House overcomes internal rancor to pass assault weapons ban
The passage of an assault weapons ban is a significant feat for any chamber of Congress. Moreover, several members remained irate that they would have to vote to fund the police in order to vote on the assault weapons ban. Many in the liberal caucus spent Friday morning pushing to uncouple the assault weapons ban from the public safety package and hold separate votes. AdvertisementDetaching the assault weapons ban from the rest of the public safety package, however, was risky. “We applaud Speaker Pelosi and House Leadership for advancing the Assault Weapons Ban for a standalone vote today," said Rep. Pramila Jayapal who chairs the Progressive Caucus.washingtonpost.com
Pelosi slams Republicans who voted against bill to create Amber Alert-like system for active shooters
The House speaker on Thursday criticized 168 members of the GOP who voted against bipartisan legislation that would allow law enforcement to use the alert system to notify the public of an active gunman in their community.news.yahoo.com
Veteran House incumbents cling to seats as districts evolve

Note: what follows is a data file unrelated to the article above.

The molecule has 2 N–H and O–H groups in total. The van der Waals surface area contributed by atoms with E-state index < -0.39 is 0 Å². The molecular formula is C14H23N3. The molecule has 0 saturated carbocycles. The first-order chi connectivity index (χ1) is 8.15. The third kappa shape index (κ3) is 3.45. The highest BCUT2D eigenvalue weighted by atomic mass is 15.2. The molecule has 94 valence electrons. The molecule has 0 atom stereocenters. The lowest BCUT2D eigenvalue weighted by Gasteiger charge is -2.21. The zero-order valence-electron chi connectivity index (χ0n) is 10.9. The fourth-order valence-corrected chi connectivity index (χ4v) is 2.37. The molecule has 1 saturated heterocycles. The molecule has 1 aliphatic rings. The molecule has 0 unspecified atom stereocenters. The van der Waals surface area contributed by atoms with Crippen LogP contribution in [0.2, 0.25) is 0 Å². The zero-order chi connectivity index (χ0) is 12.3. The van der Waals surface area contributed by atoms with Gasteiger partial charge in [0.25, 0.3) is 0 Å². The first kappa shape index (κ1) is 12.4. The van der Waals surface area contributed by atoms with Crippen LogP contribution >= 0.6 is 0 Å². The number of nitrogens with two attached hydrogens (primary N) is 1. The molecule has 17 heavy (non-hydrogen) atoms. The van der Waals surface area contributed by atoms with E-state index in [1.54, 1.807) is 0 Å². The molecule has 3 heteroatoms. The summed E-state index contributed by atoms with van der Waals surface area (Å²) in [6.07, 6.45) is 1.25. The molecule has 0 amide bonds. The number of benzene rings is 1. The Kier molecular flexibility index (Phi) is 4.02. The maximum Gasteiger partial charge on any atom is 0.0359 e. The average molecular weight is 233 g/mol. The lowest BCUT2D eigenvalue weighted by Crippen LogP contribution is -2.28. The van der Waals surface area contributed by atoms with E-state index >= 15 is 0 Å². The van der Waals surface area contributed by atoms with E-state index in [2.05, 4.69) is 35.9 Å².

But there’s a smaller category of lawmakers like Peterson and GOP Rep. Steve Chabot of Ohio who also merit attention: long-term incumbents of both parties fighting to preserve their careers. Over 90% of House incumbents are usually reelected, thanks to name recognition and campaign fundraising advantages. “There are people who traditionally voted Republican who don't identify with the current Republican Party," Schroder, 43, a businesswoman and local public health official, said in an interview. Democratic and Republican campaign committees and other organizations allied with party leadership are aiming the bulk of their spending at each others' softest seats and defending vulnerable incumbents. The Congressional Leadership Fund, aligned with House GOP leadership, planned to spend $3.3 million more, which Republicans said could grow.